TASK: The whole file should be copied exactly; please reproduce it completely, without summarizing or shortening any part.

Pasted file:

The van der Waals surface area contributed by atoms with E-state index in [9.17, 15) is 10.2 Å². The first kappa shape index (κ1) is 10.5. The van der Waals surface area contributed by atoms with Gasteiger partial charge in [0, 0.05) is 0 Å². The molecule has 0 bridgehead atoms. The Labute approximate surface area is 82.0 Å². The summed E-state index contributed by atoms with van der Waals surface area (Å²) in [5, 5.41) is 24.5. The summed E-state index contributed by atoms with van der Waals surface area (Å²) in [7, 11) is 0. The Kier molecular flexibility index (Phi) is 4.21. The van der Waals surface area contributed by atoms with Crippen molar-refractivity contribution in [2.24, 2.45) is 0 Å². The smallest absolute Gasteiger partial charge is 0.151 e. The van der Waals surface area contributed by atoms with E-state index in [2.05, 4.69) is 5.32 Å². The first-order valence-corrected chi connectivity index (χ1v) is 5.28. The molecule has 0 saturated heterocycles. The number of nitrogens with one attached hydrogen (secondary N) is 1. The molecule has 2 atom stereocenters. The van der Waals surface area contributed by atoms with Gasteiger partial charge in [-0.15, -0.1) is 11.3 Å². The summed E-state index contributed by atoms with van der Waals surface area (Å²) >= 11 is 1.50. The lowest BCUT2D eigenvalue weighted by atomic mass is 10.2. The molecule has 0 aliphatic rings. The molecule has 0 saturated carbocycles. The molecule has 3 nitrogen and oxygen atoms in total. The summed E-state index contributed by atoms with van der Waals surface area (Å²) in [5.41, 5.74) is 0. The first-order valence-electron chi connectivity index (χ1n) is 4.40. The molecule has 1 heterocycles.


The van der Waals surface area contributed by atoms with E-state index in [9.17, 15) is 10.2 Å². The first kappa shape index (κ1) is 10.5. The van der Waals surface area contributed by atoms with Gasteiger partial charge in [0, 0.05) is 0 Å². The molecule has 0 bridgehead atoms. The Labute approximate surface area is 82.0 Å². The summed E-state index contributed by atoms with van der Waals surface area (Å²) in [5, 5.41) is 24.5. The summed E-state index contributed by atoms with van der Waals surface area (Å²) in [7, 11) is 0. The Kier molecular flexibility index (Phi) is 4.21. The van der Waals surface area contributed by atoms with Crippen molar-refractivity contribution in [2.24, 2.45) is 0 Å². The smallest absolute Gasteiger partial charge is 0.151 e. The van der Waals surface area contributed by atoms with E-state index in [2.05, 4.69) is 5.32 Å². The first-order valence-corrected chi connectivity index (χ1v) is 5.28. The molecule has 0 saturated heterocycles. The number of nitrogens with one attached hydrogen (secondary N) is 1. The molecule has 2 atom stereocenters. The van der Waals surface area contributed by atoms with Gasteiger partial charge in [-0.15, -0.1) is 11.3 Å². The summed E-state index contributed by atoms with van der Waals surface area (Å²) >= 11 is 1.50. The lowest BCUT2D eigenvalue weighted by atomic mass is 10.2. The molecule has 0 aliphatic rings. The molecule has 0 saturated carbocycles. The molecule has 3 nitrogen and oxygen atoms in total. The summed E-state index contributed by atoms with van der Waals surface area (Å²) in [5.41, 5.74) is 0. The first-order valence-electron chi connectivity index (χ1n) is 4.40. The molecule has 1 heterocycles.